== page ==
Vienna

Constantin Luser

Christine König Galerie

For six weeks, Constantin Luser lived and worked in the Christine König Galerie and filled 132 pieces of paper nailed to the wall with drawings in green and black fineliner. Even the panes of the display windows became part of his “Panoptikum,” as the exhibition was called. The drawings were like pages of a mental diary where chains of association emerge, dovetailing events and discoveries, where images reminiscent of anatomical or technical drawings mix with phrases like “field of attention,” “community-cloud,” and “thought-wanderings”—concepts that circle around the artist’s activity without explaining it. It is as if the gates were opened on the daily overflow of information and it all spilled out directly onto the walls, without justification or hierarchy. Some passages were drawn simultaneously with two or more fineliners; the doubling could make you dizzy, as if your eyes had suddenly gone out of focus.

In Luser’s hand the idea of the panopticon undergoes an interesting reinterpretation in that it also describes the ordering principle of the work as an omnium-gatherum. In the early nineteenth century, the English philosopher Jeremy Bentham proposed a model for factories and prisons with a central organ of surveillance under this name. Michel Foucault famously took up this idea and characterized it as an ordering principle of disciplinary societies—that is to say, liberal, Western societies. Luser pushes this idea of permanent surveillance ad absurdum, because it is not self-discipline but, rather, liberation from hierarchies and loss of control that guide him: His panopticon lies in the system of “automatic writing.” Inspired by Freud’s theory of the unconscious, the Surrealists devised this method to uncover hidden images and feelings. Luser’s automatic writing, in contrast, is based on neither a metaphysical belief nor a literary propensity toward experiment. Instead, he seems interested less in the unconscious than in the way consciousness itself seems to lie outside the individual.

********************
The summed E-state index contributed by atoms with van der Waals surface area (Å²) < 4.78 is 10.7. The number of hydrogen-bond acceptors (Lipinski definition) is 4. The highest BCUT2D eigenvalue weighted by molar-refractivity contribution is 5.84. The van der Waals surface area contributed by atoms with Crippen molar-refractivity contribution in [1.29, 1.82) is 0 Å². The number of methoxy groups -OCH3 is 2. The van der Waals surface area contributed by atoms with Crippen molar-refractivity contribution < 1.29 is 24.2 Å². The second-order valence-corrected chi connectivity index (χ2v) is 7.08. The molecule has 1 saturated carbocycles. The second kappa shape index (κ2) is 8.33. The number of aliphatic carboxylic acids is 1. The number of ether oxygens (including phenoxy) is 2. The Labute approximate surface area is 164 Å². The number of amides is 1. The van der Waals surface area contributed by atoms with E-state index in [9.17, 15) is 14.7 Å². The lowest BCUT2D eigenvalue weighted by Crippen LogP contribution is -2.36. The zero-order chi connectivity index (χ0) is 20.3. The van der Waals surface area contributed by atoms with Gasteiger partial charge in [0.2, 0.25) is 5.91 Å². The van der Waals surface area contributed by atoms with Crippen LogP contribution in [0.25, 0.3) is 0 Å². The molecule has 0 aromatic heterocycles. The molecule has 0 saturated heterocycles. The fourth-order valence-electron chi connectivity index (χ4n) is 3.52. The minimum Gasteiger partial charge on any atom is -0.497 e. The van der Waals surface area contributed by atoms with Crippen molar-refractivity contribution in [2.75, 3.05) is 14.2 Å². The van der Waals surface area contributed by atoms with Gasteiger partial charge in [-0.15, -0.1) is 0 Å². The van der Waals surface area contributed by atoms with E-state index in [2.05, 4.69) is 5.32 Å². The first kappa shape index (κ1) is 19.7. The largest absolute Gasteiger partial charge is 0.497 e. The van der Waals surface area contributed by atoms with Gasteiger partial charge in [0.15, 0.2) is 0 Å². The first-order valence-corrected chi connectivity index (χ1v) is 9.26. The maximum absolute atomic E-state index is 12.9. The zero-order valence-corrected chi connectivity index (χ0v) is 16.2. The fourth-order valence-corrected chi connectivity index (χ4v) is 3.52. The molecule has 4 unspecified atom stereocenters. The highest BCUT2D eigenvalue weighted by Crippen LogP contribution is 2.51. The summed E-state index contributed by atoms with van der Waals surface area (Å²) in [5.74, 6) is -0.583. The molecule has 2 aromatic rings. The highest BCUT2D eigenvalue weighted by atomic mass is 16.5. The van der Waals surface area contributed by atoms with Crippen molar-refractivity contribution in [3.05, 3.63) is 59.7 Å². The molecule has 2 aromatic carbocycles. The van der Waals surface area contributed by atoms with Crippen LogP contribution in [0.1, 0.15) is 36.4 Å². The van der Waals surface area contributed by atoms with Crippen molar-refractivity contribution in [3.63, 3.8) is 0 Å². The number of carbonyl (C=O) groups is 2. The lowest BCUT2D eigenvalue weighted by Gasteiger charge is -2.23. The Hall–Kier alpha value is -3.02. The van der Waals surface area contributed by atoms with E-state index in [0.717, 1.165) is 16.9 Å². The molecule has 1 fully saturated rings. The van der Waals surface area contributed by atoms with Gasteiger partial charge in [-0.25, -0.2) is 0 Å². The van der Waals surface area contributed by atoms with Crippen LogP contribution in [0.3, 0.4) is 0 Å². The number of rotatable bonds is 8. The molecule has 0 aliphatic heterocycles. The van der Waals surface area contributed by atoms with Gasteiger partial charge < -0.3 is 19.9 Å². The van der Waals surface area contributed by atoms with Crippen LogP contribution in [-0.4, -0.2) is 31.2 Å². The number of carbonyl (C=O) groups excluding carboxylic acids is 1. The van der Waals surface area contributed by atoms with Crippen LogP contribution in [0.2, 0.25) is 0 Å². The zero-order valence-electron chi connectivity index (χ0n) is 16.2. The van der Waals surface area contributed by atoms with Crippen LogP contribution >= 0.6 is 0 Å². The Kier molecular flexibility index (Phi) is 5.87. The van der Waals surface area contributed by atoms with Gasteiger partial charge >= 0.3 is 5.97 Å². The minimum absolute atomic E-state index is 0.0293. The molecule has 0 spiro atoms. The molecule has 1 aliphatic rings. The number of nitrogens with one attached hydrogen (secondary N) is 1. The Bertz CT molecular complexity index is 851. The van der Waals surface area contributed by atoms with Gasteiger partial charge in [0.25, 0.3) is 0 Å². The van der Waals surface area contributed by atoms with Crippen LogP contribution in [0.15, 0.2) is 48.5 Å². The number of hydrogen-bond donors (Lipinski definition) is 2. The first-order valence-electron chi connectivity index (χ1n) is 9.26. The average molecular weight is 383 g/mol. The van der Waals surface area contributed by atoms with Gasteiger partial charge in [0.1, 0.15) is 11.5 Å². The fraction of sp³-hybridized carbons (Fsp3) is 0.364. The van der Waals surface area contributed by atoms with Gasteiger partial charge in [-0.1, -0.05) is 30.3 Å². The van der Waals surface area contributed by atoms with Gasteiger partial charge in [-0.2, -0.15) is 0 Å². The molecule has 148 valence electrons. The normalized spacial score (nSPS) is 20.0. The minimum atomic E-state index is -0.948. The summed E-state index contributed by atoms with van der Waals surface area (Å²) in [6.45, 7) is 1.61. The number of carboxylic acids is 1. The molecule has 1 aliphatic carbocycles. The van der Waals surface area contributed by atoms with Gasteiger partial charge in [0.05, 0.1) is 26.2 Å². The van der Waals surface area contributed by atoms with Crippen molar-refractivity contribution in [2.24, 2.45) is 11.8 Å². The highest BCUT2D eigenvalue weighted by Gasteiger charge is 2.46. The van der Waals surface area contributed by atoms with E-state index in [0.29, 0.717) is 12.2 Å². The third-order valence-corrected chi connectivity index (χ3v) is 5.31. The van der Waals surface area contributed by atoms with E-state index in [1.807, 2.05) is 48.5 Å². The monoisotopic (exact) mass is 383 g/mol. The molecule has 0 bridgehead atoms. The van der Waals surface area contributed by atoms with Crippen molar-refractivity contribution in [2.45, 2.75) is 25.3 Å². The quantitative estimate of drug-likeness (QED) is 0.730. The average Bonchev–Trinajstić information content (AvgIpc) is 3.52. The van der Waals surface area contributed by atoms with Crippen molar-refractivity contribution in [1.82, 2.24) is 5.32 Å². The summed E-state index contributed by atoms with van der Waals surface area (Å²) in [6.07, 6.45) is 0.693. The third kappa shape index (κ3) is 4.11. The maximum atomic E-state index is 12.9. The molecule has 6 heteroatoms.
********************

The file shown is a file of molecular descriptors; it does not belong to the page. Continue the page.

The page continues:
Luser’s objects pursue a different method than his drawings. Before training as an artist, Luser studied industrial design, and now he uses his knowledge in reverse. For with these objects it is not a question of frictionless functioning, but rather of playful access to the world: In Ohne Titel (Rückblick in letzter Sekunde) (Untitled [Looking Back at the Very Last Moment]), 2006, a pyramid of bicycle mirrors is welded to the handlebars of a bicycle, the space becoming a puzzle of fragmented views. In the second space one finds 2-Takt Viertel—Fahrbares Rotationsquintett (2 Beat Quarter—Mobile Rotation Quintet), 2006, a mechanical children’s carousel in which several musical instruments have been mounted—a reinvention of an old-fashioned toy. The world is put together anew; not that a coherent image is thereby produced, but the many details of the everyday all find a place, completely undisciplined and full of curiosity.

Sabine B. Vogel

Translated from German by Diana Reese.